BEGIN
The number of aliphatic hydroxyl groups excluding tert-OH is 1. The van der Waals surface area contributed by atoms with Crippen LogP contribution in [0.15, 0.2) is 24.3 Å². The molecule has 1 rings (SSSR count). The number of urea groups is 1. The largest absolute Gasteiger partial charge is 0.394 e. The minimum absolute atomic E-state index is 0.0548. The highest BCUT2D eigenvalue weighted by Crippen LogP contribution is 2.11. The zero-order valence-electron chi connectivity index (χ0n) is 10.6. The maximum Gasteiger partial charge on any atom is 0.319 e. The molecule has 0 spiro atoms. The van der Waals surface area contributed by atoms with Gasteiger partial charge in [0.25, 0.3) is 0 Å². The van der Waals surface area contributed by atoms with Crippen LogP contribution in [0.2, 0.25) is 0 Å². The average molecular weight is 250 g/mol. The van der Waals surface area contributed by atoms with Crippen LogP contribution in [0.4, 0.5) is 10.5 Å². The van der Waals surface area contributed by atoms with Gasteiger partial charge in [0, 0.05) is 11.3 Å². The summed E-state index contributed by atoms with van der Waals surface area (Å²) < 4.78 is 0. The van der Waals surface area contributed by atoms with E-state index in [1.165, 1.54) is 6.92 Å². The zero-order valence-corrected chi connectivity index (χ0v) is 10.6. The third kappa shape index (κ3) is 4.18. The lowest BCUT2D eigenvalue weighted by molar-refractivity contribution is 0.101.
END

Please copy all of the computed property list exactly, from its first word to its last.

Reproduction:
The number of aliphatic hydroxyl groups excluding tert-OH is 1. The van der Waals surface area contributed by atoms with Crippen LogP contribution in [0.15, 0.2) is 24.3 Å². The molecule has 1 rings (SSSR count). The number of urea groups is 1. The largest absolute Gasteiger partial charge is 0.394 e. The minimum absolute atomic E-state index is 0.0548. The highest BCUT2D eigenvalue weighted by Crippen LogP contribution is 2.11. The zero-order valence-electron chi connectivity index (χ0n) is 10.6. The maximum Gasteiger partial charge on any atom is 0.319 e. The molecule has 0 spiro atoms. The van der Waals surface area contributed by atoms with Gasteiger partial charge in [0.25, 0.3) is 0 Å². The van der Waals surface area contributed by atoms with Crippen LogP contribution in [0.2, 0.25) is 0 Å². The average molecular weight is 250 g/mol. The van der Waals surface area contributed by atoms with Crippen LogP contribution in [0.4, 0.5) is 10.5 Å². The van der Waals surface area contributed by atoms with Gasteiger partial charge in [0, 0.05) is 11.3 Å². The summed E-state index contributed by atoms with van der Waals surface area (Å²) < 4.78 is 0. The van der Waals surface area contributed by atoms with E-state index in [1.165, 1.54) is 6.92 Å². The zero-order valence-corrected chi connectivity index (χ0v) is 10.6. The third kappa shape index (κ3) is 4.18. The lowest BCUT2D eigenvalue weighted by molar-refractivity contribution is 0.101.